# Is it the right use of the RTC RV8523 to wake up an atmega328p?

I'm using the RV8523 to wake up every 2 minutes an arduino atmega328p. The rtc is wired like this :

Where INT1 is wired to Port D pin 3. The internal pull up resistor is activated and yet it's working properly. It wakes up sometimes every 2 minutes but sometimes not.

There is the code to program the RTC :

#define I2C_ADDR (0xD0 >> 1)

#define TIMERA_CLK 0x03
#define TIMERA_PERIOD 0x02

void Rtc_init()
{
Wire.write(byte(0x00)); //control 1 register
Wire.write(byte(0x00));
Wire.endTransmission();

Wire.write(byte(0x01)); //control 2 register
Wire.write(byte(0x02));
Wire.endTransmission();

Wire.write(byte(0x02)); //control 3 register
Wire.write(byte(0x00));
Wire.endTransmission();

Wire.write(byte(0x10));       // Timer A Clock register
Wire.write(byte(TIMERA_CLK)); //
Wire.endTransmission();

Wire.write(byte(0x11));          // Timer A register
Wire.write(byte(TIMERA_PERIOD)); //
Wire.endTransmission();

Wire.write(byte(0x0F)); // Timer & Clkout register
Wire.write(byte(0xBA)); //
Wire.endTransmission();

pinMode(INT, INPUT_PULLUP); // <== Sleep mode from RTC

delay(100);
}


ANd there is the "main" code :

#define INT 1
void setup()
{

Serial.begin(9600);
while (!Serial){;}

mySerial.begin(9600);

mySerial.println("Start ");

// Setup RTC
Rtc_init();
mySerial.println("RTC Init Done");

}

void loop ()
{
mySerial.println("\n\nWAKE UP ");
delay(1000);
mySerial.println("\n\nGoing to sleep");
mySerial.flush();

attachInterrupt(INT, Push, FALLING);
detachInterrupt(INT);
}

void Push()
{

}


All the library are included and there is the signal from the rtc interruption pin (INT1) :

If you have any clue to guide me to the right direction for debugging, I'm out of ideas :-/

EDIT : I should precise the atmega is powered up by a 3.3V voltage just like the RTC. EDIT 2 : The signal visible on the scope repeat correctly 1 times every 2minutes BUT the atmega doesn't wake up :

• I'd start by verifying if that pulse is long enough to be detected by MCU. – Maple Jun 11 '18 at 10:05
• I think so ! In fact, sometimes the atmega wake up and I verified the signal go right at 0V. There, it's not the case (the minimum is of 18mV) so I think it's more related to the voltage level than to the pulse timing. I will check the atmega datasheet just to be sure. – A.Girafe Jun 11 '18 at 11:52
• After a quick check, I can only say the pulse duration is of 15ms. I didn't found any information about it in the atmega328p datasheet. As I said, I'm pretty sure it's not a timing related problem. – A.Girafe Jun 11 '18 at 12:41
• I found out : "pulses that last longer than one clock period will generate an interrupt". I'm using an external oscillator of 8MHz so the clock period is 0.125us (not sure) and the pulse duration is about 15ms. I really think it's not the problem here :-/ – A.Girafe Jun 11 '18 at 13:25
• The quote above is for normal operation. Here is the one you need: "Note:  If a level triggered interrupt is used for wake-up from Power-down, the required level must be held long enough for the MCU to complete the wake-up to trigger the level interrupt." – Maple Jun 11 '18 at 15:49

Only level interrupt can be used for waking up by INT0/1. Level change interrupt does not work.

Additionally, if there is a need to process interrupt (not just wake up), then it should be held low during entire wake-up time, which can be as long as 258 clock cycles. Otherwise the MCU will wake up but the interrupt will be lost.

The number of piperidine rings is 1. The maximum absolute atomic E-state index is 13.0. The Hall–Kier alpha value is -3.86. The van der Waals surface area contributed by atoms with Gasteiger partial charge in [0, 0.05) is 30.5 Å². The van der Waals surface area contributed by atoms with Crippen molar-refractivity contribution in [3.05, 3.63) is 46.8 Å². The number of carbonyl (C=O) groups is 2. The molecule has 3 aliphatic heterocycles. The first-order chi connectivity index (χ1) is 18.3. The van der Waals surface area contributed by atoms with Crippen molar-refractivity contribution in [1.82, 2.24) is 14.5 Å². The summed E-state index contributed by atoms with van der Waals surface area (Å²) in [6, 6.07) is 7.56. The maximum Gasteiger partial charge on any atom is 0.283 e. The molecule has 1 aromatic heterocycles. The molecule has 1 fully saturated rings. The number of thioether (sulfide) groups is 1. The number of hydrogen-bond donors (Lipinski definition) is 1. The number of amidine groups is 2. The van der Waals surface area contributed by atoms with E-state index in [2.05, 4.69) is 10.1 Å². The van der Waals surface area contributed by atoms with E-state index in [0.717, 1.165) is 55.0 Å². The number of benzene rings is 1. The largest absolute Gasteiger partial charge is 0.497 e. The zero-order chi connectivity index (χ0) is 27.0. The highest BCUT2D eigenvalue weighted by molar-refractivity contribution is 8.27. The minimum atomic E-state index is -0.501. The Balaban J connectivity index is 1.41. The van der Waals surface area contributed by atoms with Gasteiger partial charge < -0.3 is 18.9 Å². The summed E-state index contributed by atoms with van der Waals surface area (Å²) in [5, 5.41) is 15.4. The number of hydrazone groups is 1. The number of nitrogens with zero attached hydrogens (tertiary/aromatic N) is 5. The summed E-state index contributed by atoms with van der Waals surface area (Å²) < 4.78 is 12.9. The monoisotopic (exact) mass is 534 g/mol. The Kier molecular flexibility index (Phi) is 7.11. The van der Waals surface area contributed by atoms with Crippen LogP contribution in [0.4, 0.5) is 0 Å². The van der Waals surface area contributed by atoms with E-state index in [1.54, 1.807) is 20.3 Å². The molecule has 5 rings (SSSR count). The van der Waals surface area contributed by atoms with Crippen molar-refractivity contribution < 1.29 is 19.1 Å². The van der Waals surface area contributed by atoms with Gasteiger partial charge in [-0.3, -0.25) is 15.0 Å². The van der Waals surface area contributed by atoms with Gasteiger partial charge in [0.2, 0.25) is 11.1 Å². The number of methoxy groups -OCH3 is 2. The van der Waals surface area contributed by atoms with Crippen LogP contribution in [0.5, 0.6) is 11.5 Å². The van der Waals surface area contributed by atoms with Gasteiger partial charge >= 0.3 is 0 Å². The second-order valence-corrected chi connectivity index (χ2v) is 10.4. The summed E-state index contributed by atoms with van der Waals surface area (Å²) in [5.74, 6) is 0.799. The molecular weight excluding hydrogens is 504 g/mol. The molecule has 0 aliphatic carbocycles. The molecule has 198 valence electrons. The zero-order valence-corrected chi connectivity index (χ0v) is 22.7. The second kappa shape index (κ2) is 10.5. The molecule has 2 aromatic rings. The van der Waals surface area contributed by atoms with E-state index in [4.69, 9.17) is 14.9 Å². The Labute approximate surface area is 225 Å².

UPDATE

Not directly related to the question but might be worth considering.

The 8 seconds limit on sleep delay that forced you to use external timer is pure artificial. It is direct result of the library that you are using relying on watchdog timer as wake up interrupt source. The reason they use watchdog is that WDT is the only internal interrupt source available in all sleep modes. This makes writing the library easier, but does not mean the end result is the best that could be.

The lowest power sleep mode is Power-down. Watchdog, external interrupt and TWI match are the only possible interrupt sources available. This forces you to use external interrupt for delays longer than 8s. Total power consumption is power-down + external clock, or 0.5uA + 0.13uA = 0.63uA

Let's take a look at Power-save mode. The only difference from Power-down is that asynchronous clock is active, allowing you to use 32.768 kHz watch crystal as clock source. And it can be used for wake-up interrupt. Total power consumption is Power-save, which is Power-down + internal clock. According to datasheet the current of about 0.95uA is achievable in this mode (although you need to do some advanced software tricks for this, like disabling brown-out, shutting down ADC etc.)

The difference between these modes is two times less than even ultra-low quiescent current LDOs consume (about 0.5uA). Considering that this allows you to get rid of all those external parts I'd say it is quite viable option.

There are two drawbacks to consider. First, since the same pins are used for watch crystal as for normal crystal oscillator you are limited to internal RC oscillator as system clock source. Note that internal RC can be calibrated by user to about 1% accuracy, which should be enough for most applications.

Second, there is no button cell backup you've mentioned before. However since this is battery-powered application (I assume it is, otherwise you'd control power adapter by the clock, not the MCU sleep mode) then I see no need in backup. A battery is a battery. You can add simple mosfet switches to shut off power from the rest of circuit and to connect battery to ADC pin. Then you'd measure battery voltage on wake-up and disable everything but RTC if it is getting too low.